Accepted: 12 January 2018
Early labor force exit subsequent to permanently impairing
occupational injury or illness among workers 50-64 years
Kenneth A. Scott MPH, PhD
Qing Liao MSc
Gwenith G. Fisher PhD
Lorann Stallones MPH, PhD
Carolyn DiGuiseppi MD, MPH, PhD
Emile Tompa PhD
Denver Public Health, Denver Health and
Hospital Authority, Denver, Colorado
Institute for Work and Health, Toronto,
Department of Psychology, Colorado State
University, Fort Collins, Colorado
Department of Epidemiology, Colorado
School of Public Health, Aurora, Colorado
Kenneth Scott, MPH, PhD, Denver Public
Health, Denver Health and Hospital Authority,
605 Bannock Street, MC 2600, Denver, CO
Canadian Institutes for Health Research,
Grant number: FRN 126089.
Background: Severity of workplace injury tends to increase with age. Whether older
workers who experience a workplace injury or illness exit the labor force sooner than
comparable peers is not established.
Methods: A case-cohort study design and complementary log-log model were used to
identify factors associated with average time to early substantial labor force exit among
workers’ compensation claimants 50-64 years of age with permanent impairment from
an occupational injury or illness. Analysis was based on Ontario's workers’
compensation claimant data from 1998 to 2006 linked with Canadian tax files.
Results: Workers with permanent impairment left the labor force earlier, on average,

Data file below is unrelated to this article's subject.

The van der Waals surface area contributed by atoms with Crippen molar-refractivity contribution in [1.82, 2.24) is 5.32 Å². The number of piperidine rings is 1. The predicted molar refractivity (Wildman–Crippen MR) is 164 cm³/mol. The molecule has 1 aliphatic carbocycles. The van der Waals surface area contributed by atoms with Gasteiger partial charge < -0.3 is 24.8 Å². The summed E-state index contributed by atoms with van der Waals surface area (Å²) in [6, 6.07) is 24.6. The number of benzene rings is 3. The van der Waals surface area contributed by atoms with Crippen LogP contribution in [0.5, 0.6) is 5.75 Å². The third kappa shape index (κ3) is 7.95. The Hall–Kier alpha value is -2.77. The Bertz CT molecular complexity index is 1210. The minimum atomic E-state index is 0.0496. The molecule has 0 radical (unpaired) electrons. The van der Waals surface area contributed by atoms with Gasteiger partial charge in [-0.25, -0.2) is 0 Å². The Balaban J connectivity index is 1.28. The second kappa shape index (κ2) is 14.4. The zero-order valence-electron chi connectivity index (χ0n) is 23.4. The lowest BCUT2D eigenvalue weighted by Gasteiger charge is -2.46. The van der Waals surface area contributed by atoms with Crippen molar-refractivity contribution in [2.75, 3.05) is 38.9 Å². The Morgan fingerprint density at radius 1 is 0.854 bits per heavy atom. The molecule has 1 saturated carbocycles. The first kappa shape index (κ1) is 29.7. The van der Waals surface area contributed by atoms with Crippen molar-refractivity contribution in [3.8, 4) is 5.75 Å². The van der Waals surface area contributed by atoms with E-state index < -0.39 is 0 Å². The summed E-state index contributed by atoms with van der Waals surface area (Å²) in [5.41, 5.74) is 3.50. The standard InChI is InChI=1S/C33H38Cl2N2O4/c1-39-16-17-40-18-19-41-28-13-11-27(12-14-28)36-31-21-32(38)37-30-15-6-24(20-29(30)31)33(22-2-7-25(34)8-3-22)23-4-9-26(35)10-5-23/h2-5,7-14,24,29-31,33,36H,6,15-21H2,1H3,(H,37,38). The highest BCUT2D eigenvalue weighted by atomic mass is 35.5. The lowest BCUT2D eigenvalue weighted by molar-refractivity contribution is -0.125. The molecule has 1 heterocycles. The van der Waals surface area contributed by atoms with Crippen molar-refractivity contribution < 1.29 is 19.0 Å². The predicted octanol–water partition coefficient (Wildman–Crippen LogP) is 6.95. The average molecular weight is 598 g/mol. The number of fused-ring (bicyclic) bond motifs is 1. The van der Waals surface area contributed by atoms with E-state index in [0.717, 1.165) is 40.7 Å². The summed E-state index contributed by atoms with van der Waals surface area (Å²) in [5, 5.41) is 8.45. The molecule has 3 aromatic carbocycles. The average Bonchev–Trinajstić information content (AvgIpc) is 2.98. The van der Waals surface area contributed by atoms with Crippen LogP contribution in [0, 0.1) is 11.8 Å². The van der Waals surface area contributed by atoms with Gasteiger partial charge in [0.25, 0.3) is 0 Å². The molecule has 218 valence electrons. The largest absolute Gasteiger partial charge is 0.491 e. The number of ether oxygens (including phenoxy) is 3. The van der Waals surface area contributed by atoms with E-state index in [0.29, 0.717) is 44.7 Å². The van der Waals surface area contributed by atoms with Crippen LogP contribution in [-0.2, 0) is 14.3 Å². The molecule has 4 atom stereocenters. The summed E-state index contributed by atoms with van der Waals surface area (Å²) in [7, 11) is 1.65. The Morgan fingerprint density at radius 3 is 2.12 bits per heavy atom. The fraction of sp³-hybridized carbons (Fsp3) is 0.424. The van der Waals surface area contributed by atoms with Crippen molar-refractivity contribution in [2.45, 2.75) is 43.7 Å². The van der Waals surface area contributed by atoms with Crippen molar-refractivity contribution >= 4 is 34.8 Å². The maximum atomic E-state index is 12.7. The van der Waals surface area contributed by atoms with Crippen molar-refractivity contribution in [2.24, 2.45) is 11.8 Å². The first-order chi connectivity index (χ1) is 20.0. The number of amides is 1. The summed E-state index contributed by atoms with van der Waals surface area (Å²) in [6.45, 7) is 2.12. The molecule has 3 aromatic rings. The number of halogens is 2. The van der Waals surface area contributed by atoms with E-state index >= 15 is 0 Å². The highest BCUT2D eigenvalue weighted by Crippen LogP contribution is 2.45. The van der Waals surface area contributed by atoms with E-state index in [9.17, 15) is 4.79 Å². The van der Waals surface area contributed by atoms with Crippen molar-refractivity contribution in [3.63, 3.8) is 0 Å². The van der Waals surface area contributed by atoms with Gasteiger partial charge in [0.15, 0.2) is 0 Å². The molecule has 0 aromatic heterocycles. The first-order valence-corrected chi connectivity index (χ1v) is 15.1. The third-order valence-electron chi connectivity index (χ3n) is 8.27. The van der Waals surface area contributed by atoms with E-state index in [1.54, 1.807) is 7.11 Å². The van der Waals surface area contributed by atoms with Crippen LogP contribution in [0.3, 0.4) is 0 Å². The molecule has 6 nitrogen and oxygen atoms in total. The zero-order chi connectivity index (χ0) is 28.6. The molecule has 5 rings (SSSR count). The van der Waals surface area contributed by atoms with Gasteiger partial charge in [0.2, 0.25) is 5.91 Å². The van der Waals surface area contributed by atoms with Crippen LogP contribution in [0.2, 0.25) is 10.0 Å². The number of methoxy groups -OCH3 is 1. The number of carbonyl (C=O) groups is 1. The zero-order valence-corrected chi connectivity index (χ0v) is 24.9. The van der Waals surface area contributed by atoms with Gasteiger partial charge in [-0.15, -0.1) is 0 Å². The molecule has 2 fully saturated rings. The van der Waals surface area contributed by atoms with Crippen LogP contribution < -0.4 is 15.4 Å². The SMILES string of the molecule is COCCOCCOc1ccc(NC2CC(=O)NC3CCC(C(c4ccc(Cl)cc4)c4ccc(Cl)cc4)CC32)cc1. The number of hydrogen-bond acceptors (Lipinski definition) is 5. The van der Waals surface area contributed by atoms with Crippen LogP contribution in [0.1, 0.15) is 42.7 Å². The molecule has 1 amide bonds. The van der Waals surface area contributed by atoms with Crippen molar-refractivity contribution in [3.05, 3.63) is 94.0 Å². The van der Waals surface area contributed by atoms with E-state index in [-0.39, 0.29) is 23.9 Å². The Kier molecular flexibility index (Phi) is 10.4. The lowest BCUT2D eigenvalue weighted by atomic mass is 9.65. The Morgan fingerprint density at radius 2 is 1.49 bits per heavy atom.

than peers without claims. Early retirement was associated with older age in the injury/
illness year, greater impairment, lower pre-claim income, physically demanding jobs,
and soft-tissue injuries.
Conclusions: Policies aiming to extend older adults’ working lives should account for
the potentially disparate impacts on older workers of occupational injury and illness.
accidents, aging, employment, occupational, occupational injuries, retirement
The relationship between health and labor force participation is of
particular relevance to older workers and their employers because
physical health generally deteriorates with age. Older workers
represent an increasing share of the workforce,
and are likely to
be affected by one or more medical conditions.
There is evidence that
relatively sudden declines in health status may play an especially
important role in early labor force exit.
Injuries, which occur suddenly
and can result in significant functional impairment, could be an
important contributor to early retirement among older workers.
Identifying factors that influence whether older workers
the potential to inform return-to-work practices. The nature of
the claim, for example, may influence the likelihood a worker is
able to find employment post-claim. Furthermore, the concept of
retirement is changing, in parallel with changes in the nature of
employment more generally.
Therefore, in addition to individual
level factors, such as the nature of the health event, societal level
factors, such as the evolving labor market, could influence older
methods to measure how individuals engage in paid work after
Institution at which the work was performed: Colorado School of Public Health, Aurora,
CO and Institute for Work & Health, Toronto, Ontario, Canada.
Am J Ind Med. 2018;61:317–325. wileyonlinelibrary.com/journal/ajim © 2018 Wiley Periodicals, Inc.